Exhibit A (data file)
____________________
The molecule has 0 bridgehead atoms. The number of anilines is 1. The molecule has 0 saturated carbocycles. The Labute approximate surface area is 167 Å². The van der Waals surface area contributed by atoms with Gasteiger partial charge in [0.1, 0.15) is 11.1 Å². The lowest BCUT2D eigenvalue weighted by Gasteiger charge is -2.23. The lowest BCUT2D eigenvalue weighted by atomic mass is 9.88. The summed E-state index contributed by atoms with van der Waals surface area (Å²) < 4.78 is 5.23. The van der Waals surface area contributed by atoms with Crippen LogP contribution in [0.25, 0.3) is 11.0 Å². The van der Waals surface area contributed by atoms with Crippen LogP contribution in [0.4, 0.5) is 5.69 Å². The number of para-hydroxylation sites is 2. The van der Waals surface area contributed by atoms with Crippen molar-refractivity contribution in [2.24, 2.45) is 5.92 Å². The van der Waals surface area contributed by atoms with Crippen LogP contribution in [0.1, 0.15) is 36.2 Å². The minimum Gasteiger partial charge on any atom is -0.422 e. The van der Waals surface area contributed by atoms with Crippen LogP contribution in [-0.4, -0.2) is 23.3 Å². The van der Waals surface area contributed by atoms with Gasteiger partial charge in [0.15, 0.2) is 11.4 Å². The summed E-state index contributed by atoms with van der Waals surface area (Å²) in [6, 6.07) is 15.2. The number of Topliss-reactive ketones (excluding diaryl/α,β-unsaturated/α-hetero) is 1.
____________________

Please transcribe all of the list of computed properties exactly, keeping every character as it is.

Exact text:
The molecule has 0 bridgehead atoms. The number of anilines is 1. The molecule has 0 saturated carbocycles. The Labute approximate surface area is 167 Å². The van der Waals surface area contributed by atoms with Gasteiger partial charge in [0.1, 0.15) is 11.1 Å². The lowest BCUT2D eigenvalue weighted by Gasteiger charge is -2.23. The lowest BCUT2D eigenvalue weighted by atomic mass is 9.88. The summed E-state index contributed by atoms with van der Waals surface area (Å²) < 4.78 is 5.23. The van der Waals surface area contributed by atoms with Crippen LogP contribution in [0.25, 0.3) is 11.0 Å². The van der Waals surface area contributed by atoms with Crippen LogP contribution in [0.4, 0.5) is 5.69 Å². The number of para-hydroxylation sites is 2. The van der Waals surface area contributed by atoms with Crippen molar-refractivity contribution in [2.24, 2.45) is 5.92 Å². The van der Waals surface area contributed by atoms with Crippen LogP contribution in [0.1, 0.15) is 36.2 Å². The minimum Gasteiger partial charge on any atom is -0.422 e. The van der Waals surface area contributed by atoms with Crippen LogP contribution in [-0.4, -0.2) is 23.3 Å². The van der Waals surface area contributed by atoms with Gasteiger partial charge in [0.15, 0.2) is 11.4 Å². The summed E-state index contributed by atoms with van der Waals surface area (Å²) in [6, 6.07) is 15.2. The number of Topliss-reactive ketones (excluding diaryl/α,β-unsaturated/α-hetero) is 1.